Date of Award

Spring 1997

Document Type

Dissertation

Degree Name

Doctor of Philosophy in Computing Sciences - (Ph.D.)

Department

Computer and Information Science

First Advisor

Mary M. Eshaghian

Second Advisor

John D. Carpinelli

Third Advisor

Franz J. Kurfess

Fourth Advisor

Peter A. Ng

Fifth Advisor

Muhammad Esmat Shaaban

Abstract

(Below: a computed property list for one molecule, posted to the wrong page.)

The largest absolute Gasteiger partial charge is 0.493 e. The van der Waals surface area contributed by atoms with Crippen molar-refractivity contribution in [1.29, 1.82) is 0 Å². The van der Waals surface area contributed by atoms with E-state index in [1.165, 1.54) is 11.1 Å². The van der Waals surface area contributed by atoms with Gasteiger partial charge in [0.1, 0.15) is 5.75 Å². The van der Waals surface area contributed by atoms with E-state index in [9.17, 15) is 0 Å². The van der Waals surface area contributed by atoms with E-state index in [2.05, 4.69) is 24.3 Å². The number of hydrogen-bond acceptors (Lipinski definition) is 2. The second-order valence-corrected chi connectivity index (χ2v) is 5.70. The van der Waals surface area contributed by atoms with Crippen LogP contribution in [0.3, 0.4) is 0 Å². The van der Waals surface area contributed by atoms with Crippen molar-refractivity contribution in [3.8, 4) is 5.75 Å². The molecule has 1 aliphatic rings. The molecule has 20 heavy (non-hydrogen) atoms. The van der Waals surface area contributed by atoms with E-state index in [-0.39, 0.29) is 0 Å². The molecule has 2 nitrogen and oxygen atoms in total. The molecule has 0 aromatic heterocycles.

With the advances in VLSI technology, it is now possible to build chips which can each contain thousands of processors. The efficiency of such chips in executing parallel algorithms heavily depends on the interconnection topology of the processors. It is not possible to build a fully interconnected network of processors with constant fan-in/fan-out using electrical interconnections. Free space optics is a remedy to this limitation. Qualities exclusive to the optical medium are its ability to be directed for propagation in free space and the property that optical channels can cross in space without any interference. In this thesis, we present an electro-optical interconnected architecture named Optical Reconfigurable Mesh (ORM). It is based on an existing optical model of computation. There are two layers in the architecture. The processing layer is a reconfigurable mesh and the deflecting layer contains optical devices to deflect light beams. ORM provides three types of communication mechanisms. The first is for arbitrary planar connections among sets of locally connected processors using the reconfigurable mesh. The second is for arbitrary connections among N of the processors using the electrical buses on the processing layer and N2 fixed passive deflecting units on the deflection layer. The third is for arbitrary connections among any of the N2 processors using the N2 mechanically reconfigurable deflectors in the deflection layer. The third type of communication mechanisms is significantly slower than the other two. Therefore, it is desirable to avoid reconfiguring this type of communication during the execution of the algorithms. Instead, the optical reconfiguration can be done before the execution of each algorithm begins. Determining a right configuration that would be suitable for the entire configuration of a task execution is studied in this thesis. The basic data movements for each of the mechanisms are studied. Finally, to show the power of ORM, we use all three types of communication mechanisms in the first O(logN) time algorithm for finding the convex hulls of all figures in an N x N binary image presented in this thesis.

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